Dyce

 

A considerable amount has been written over recent times about how St Machar brought Christianity to Aberdeen. However, it is quite probable that Machar is a myth - a figment of a medieval imagination! (See our pages on St Machar for more information.) No remains (either secular or ecclesiastical) have been found in the area of the Cathedral in Aberdeen which would give us a date from Early Christian times.

However, if we travel out of Aberdeen a little we come across a considerable collection of remains - stone circles, cross-slabs and Pictish symbol-stones. These are all in the vicinity of Dyce. A visit to the recently conserved church or chapel of St Fergus set within a bend of the river (much like the traditional foundation story for the cathedral!) will reveal a fabulous Pictish symbol-stone, a superb cross-slab and a number of very early medieval grave-markers, these all associated with the venerable St Fergus. This has obviously been the site of a Christian community from the very earliest of times - St Fergus is said to have worked amongst the Picts in the 8th century.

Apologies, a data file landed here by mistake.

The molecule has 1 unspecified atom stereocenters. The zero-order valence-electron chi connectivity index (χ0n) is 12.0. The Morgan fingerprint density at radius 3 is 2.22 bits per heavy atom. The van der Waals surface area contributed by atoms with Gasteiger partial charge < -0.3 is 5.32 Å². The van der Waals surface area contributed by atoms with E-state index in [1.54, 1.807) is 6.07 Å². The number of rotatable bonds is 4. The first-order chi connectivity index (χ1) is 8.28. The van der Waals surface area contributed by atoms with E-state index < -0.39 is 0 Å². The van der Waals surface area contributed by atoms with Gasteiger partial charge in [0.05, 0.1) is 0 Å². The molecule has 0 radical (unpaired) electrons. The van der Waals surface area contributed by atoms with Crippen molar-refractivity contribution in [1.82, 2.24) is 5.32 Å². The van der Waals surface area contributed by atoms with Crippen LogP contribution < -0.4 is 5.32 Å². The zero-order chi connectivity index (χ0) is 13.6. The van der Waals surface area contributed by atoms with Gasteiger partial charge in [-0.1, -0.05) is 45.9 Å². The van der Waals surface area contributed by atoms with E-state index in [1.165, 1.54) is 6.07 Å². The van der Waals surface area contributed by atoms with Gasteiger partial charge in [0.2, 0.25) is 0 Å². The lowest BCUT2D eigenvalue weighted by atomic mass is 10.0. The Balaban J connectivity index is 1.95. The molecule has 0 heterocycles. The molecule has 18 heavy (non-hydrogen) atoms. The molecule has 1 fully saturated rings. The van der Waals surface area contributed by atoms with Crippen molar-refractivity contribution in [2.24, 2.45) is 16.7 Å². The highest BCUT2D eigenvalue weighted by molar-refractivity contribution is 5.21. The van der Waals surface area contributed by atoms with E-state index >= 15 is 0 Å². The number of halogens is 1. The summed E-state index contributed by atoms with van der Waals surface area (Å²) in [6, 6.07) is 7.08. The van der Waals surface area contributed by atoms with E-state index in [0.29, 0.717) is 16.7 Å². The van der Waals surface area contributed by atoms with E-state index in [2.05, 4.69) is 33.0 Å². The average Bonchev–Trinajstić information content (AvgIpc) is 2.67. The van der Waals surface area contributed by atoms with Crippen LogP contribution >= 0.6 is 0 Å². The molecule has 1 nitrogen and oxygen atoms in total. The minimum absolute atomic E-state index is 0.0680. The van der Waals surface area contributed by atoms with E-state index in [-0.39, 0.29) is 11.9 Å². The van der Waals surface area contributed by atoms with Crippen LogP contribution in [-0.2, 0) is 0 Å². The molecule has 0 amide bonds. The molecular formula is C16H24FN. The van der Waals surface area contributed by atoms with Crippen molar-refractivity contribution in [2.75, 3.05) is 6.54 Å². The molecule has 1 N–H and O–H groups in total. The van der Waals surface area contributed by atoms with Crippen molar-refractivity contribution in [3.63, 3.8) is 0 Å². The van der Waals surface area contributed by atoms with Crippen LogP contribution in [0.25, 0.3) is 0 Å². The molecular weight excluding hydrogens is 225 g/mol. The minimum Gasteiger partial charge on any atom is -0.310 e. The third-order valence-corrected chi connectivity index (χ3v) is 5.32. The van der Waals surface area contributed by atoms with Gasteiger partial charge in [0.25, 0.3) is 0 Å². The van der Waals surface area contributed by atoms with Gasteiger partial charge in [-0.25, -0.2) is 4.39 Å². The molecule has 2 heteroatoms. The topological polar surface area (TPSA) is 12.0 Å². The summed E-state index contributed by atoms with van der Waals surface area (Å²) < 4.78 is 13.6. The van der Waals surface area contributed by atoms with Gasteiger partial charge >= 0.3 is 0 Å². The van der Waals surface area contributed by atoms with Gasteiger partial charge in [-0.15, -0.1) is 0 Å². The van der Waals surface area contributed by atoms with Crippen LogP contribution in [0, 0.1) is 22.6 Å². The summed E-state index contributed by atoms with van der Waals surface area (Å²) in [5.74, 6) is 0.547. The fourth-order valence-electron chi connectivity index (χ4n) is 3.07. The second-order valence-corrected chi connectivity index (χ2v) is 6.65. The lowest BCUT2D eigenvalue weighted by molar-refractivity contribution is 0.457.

The fabulous Pictish symbol-stone.

Cross-Slab from Dyce.

With this wealth of information and richness of remains perhaps it is time to take a critical look at the foundation story of the cathedral? It is very unlikely that proof will be found either way but perhaps we should at least allow the possibility that the community at Dyce pre-dates anything in Old Aberdeen.

 

"Early Medieval" grave markers from Dyce.

 

 

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